International Organization (IO) seeks to publish the best and most innovative scholarly manuscripts on international relations. IO features articles that propose generalizable theories, improve social scientific knowledge, and/or offer new empirical insights. A study that does not emphasize any international (or cross-border) phenomenon as a major cause or effect falls outside the journal’s domain. Although we may publish a manuscript that proposes a solution to a current world problem, we prefer to publish those that also apply or generate theoretical ideas, provide broader empirical analyses, or contribute to scholarly debates.
If a manuscript meets these general guidelines regarding the scope of IO, but it addresses a topic that has not been featured in the journal in the past, we welcome its submission. Our editorial team only can review – and potentially publish – what authors submit. We welcome work that fits IO’s remit, whether the topic is “old” or “new.”
One or more members of the editorial team evaluates each submission to decide whether the manuscript is appropriate for external review. Approximately sixty percent of submissions are sent to reviewers. IO’s reviewers have high standards: approximately five percent of manuscripts submitted to IO are ultimately published by the journal. We therefore encourage authors to seek comments and feedback from colleagues before submitting their work to IO.
Articles take three main forms. First, research articles (maximum 14,000 words) present new theoretical arguments and/or empirical evidence that constitute a substantial advance of knowledge.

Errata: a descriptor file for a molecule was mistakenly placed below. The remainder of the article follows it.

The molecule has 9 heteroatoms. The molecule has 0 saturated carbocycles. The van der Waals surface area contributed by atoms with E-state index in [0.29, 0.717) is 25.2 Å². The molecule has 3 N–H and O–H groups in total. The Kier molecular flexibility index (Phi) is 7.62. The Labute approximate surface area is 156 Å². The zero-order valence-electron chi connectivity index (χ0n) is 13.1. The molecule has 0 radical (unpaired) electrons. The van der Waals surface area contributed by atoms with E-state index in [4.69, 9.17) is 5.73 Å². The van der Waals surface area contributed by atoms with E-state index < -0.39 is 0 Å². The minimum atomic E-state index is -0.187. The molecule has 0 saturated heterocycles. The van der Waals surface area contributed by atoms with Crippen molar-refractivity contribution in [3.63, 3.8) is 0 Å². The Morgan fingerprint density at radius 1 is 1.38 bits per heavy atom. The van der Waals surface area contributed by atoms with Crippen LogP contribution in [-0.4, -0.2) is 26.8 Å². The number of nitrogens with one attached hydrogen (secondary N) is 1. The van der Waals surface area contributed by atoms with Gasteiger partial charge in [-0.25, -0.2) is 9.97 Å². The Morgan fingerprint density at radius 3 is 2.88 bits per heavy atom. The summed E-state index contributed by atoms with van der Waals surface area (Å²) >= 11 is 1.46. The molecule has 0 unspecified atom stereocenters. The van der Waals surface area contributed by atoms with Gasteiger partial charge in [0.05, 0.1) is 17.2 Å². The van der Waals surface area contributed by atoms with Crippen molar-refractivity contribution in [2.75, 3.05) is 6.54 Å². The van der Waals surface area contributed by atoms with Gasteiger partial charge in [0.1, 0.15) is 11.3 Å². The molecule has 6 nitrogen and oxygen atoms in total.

Second, research notes (maximum 8,000 words) also advance our collective knowledge, but often within a narrower range. For example, research notes can present new empirical evaluations of important existing theoretical propositions. Alternatively, research notes could focus on conceptual and theoretical contributions without providing new empirical evidence. While shorter than research articles, IO research notes are nonetheless substantial in length, and our expectations are commensurate with that length. If a note introduces a new dataset, for example, we expect the note will also provide some theoretically-driven analysis of the dataset.
Third, review essays (maximum 14,000 words) survey recent research and broader themes in a particular area of study, bring important new insights to scholarly understanding, and offer suggestions for future research priorities. Review essays may be based on a set of books but also could draw on scholarship published in article form.
Special Issue Proposals
IO invites innovative proposals for special issues on focused topics. Special issues are designed and edited by guest editors and include an introductory or concluding essay written by the guest editors. Special issues should focus attention on promising ideas and important subjects in international relations and advance the development of international relations theory.
Proposals for special issues are submitted to the editors (via the Editorial Manager system). They should include:
- A preliminary draft of the introductory or concluding essay by the guest editor or editors. This essay, ranging from 4,000 to 8,000 words in length, should present the main argument, ideas, or debate to be developed by the special issue. The most convincing essays will emphasize the original contributions of the project as a whole and its potential to influence theory and other scholarship. The planned volume should be differentiated briefly from the closest rival works already available or in preparation. The essay also should identify each contributor and preliminary paper title, and explain in a paragraph or two how each paper is expected to contribute to the issue’s purposes.
- A list of proposed papers, including titles, authors, and abstracts.
- A curriculum vitae for each editor, and optionally for other contributors.
Please contact the editorial office for more information on special issues.